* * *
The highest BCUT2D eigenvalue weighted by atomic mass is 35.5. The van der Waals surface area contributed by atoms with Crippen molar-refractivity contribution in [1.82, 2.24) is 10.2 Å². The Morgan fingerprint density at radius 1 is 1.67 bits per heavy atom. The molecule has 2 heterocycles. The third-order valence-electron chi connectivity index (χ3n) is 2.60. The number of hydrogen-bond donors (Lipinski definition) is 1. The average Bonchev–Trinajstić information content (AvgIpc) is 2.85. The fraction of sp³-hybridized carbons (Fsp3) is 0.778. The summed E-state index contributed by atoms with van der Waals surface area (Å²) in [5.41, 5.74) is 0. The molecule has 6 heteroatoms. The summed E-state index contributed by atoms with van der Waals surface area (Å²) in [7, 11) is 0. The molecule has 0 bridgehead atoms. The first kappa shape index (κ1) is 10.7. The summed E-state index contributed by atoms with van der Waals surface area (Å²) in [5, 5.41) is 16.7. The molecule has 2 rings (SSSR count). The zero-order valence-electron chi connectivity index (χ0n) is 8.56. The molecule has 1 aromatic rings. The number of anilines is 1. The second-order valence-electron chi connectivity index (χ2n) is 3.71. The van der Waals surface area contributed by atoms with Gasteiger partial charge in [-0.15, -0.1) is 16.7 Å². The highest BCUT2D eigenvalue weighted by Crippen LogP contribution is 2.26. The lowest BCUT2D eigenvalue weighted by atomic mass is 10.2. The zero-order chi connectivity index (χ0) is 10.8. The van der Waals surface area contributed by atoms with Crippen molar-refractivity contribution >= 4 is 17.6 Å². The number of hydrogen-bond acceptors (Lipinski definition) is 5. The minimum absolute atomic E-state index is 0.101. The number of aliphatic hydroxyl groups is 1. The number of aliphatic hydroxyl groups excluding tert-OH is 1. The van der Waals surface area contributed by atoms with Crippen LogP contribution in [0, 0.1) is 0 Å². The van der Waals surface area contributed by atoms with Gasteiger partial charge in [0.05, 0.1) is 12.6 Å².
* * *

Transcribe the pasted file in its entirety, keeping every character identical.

The highest BCUT2D eigenvalue weighted by atomic mass is 35.5. The van der Waals surface area contributed by atoms with Crippen molar-refractivity contribution in [1.82, 2.24) is 10.2 Å². The Morgan fingerprint density at radius 1 is 1.67 bits per heavy atom. The molecule has 2 heterocycles. The third-order valence-electron chi connectivity index (χ3n) is 2.60. The number of hydrogen-bond donors (Lipinski definition) is 1. The average Bonchev–Trinajstić information content (AvgIpc) is 2.85. The fraction of sp³-hybridized carbons (Fsp3) is 0.778. The summed E-state index contributed by atoms with van der Waals surface area (Å²) in [5.41, 5.74) is 0. The molecule has 6 heteroatoms. The summed E-state index contributed by atoms with van der Waals surface area (Å²) in [7, 11) is 0. The molecule has 0 bridgehead atoms. The first kappa shape index (κ1) is 10.7. The summed E-state index contributed by atoms with van der Waals surface area (Å²) in [5, 5.41) is 16.7. The molecule has 2 rings (SSSR count). The zero-order valence-electron chi connectivity index (χ0n) is 8.56. The molecule has 1 aromatic rings. The number of anilines is 1. The second-order valence-electron chi connectivity index (χ2n) is 3.71. The van der Waals surface area contributed by atoms with Gasteiger partial charge in [-0.15, -0.1) is 16.7 Å². The highest BCUT2D eigenvalue weighted by Crippen LogP contribution is 2.26. The lowest BCUT2D eigenvalue weighted by atomic mass is 10.2. The zero-order chi connectivity index (χ0) is 10.8. The van der Waals surface area contributed by atoms with Crippen molar-refractivity contribution >= 4 is 17.6 Å². The number of hydrogen-bond acceptors (Lipinski definition) is 5. The minimum absolute atomic E-state index is 0.101. The number of aliphatic hydroxyl groups is 1. The number of aliphatic hydroxyl groups excluding tert-OH is 1. The van der Waals surface area contributed by atoms with Crippen LogP contribution in [0, 0.1) is 0 Å². The van der Waals surface area contributed by atoms with Gasteiger partial charge in [0.05, 0.1) is 12.6 Å².